Partial Delaware Aqueduct drawdown to begin Oct. 16
| October 6, 2023
The New York City Department of Environmental Protection will partially dewater the Delaware Aqueduct for three weeks starting on Oct. 16 in a trial run of a complete shutdown lasting months beginning next October to make repairs to the leaky tunnel.
The temporary shutdown will help the DEP assess what challenges it might face during the prolonged shutdown in 2024, Jennifer Garigliano, the department’s director of water resources management, explained at an Upper Delaware Council meeting on Thursday night.
And those challenges might be considerable.
A trial shutdown in March revealed that water was infiltrating the pipeline at a “much higher rate” than anticipated, she said.
DEP officials had expected 20 million gallons of water per day would need to be pumped out. Instead, they discovered it would be as much as 35 million gallons.
That discovery is what prompted the DEP on June 28 to announce that it was again postponing the project to repair the leaks. (The DEP had expected to shut down the aqueduct in the fall of 2022, but in June of that year it announced it was pushing it back a year.)
Officials have said the latest delay will allow extra time to install additional pumping, power and backup electrical equipment to ensure the safety of workers, who will be 700 feet underground during the complex capital repair project.
What happens during the temporary shutdown?
The dewatering later this month will take place in stages and therefore will extend the trial run by a week compared to the temporary dewatering effort in March.
Water will be drawn down and then progress incrementally from there to a predetermined level, though the pipeline will not be completely emptied.
The inflow, which is largely coming from groundwater, will be pumped from the tunnel and directed into the Hudson River.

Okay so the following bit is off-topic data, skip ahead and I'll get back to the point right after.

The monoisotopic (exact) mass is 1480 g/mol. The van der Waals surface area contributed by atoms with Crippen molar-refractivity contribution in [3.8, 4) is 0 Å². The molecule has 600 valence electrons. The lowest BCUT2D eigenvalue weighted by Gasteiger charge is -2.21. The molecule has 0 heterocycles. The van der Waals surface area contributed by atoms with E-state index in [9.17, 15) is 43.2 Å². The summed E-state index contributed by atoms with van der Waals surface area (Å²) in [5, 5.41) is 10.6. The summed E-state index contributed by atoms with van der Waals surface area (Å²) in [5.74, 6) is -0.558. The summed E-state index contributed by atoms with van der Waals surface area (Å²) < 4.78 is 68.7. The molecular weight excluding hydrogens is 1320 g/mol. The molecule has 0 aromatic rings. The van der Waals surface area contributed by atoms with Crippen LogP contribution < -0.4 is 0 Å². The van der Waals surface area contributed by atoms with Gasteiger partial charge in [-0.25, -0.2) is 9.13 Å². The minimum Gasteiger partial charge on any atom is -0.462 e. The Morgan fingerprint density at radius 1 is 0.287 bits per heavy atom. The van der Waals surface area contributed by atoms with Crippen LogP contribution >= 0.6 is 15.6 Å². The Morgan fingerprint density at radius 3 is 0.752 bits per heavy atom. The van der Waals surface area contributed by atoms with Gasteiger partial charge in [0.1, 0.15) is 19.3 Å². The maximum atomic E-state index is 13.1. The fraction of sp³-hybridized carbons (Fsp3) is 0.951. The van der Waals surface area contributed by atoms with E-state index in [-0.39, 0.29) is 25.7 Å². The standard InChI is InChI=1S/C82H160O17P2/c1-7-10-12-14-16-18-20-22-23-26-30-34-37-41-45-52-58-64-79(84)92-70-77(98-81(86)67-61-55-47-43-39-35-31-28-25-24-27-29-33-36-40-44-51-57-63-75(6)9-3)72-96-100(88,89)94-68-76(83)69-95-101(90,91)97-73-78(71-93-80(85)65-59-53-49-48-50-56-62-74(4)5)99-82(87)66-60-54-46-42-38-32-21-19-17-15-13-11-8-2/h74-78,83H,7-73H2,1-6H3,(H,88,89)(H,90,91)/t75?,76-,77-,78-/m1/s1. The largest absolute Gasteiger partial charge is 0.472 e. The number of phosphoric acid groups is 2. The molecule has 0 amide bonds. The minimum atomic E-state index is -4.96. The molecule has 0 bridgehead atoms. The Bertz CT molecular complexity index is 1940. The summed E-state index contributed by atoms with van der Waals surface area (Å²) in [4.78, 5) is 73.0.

Once the trial drawdown is completed, engineers will compile a report. “We have new math and we’re going to redo that math one more time,” Garigliano said.
What could go wrong?
There have been issues raised about a potential catastrophic collapse of the tunnel after it’s dewatered because of the lack of hydrostatic pressure.
Asked about the possibility of a collapse, Garigliano said there was a “very small chance” of that happening.
“It’s in the back of everybody’s mind the whole time,” she said, adding, “The chances of that happening are not great.”
There have also been worries about flooding if water levels in the reservoirs get too high.
If so much water is regularly draining off the reservoirs, and that flow gets shut off for five to eight months, where will all that water go?
For the trial shutdown, the city reservoirs will not need the large void, or reduction in volume, that would be sought when the full shutdown happens, Garigliano said.
Ahead of the October 2024 shutdown, the DEP will draw down on the reservoirs but releases will be based on hydrologic conditions at the time.
“It really depends on what Mother Nature throws at us,” she said.
Why are the repairs needed?
The Delaware Aqueduct, which runs under the Hudson River, delivers about half of New York City’s water supply — typically about 600 million gallons a day — using only gravity to carry the water from four Catskill Mountain region reservoirs.
For decades, the DEP has known about leaks in the Delaware Aqueduct that are leading to the loss of as much as 30 million gallons of water per day.
In 2010, the DEP announced plans to repair the aqueduct by connecting a 2.5-mile-long bypass tunnel around the area of the largest leak in the Town of Newburgh in Orange County, N.Y.
The other significant leak, in the Town of Wawarsing in Ulster County, will be repaired by grouting the cracks.
At a cost of $1 billion, fixing the 85-mile-long tunnel (the longest in the world) represents the largest and most complex repair project in the 180-year history of New York City’s municipal water supply system.
The last time the pipeline was completely dewatered was in 1957-58, Garigliano said. In her presentation, she displayed a black-and-white photo of a military jeep that fit in the pipeline at the time.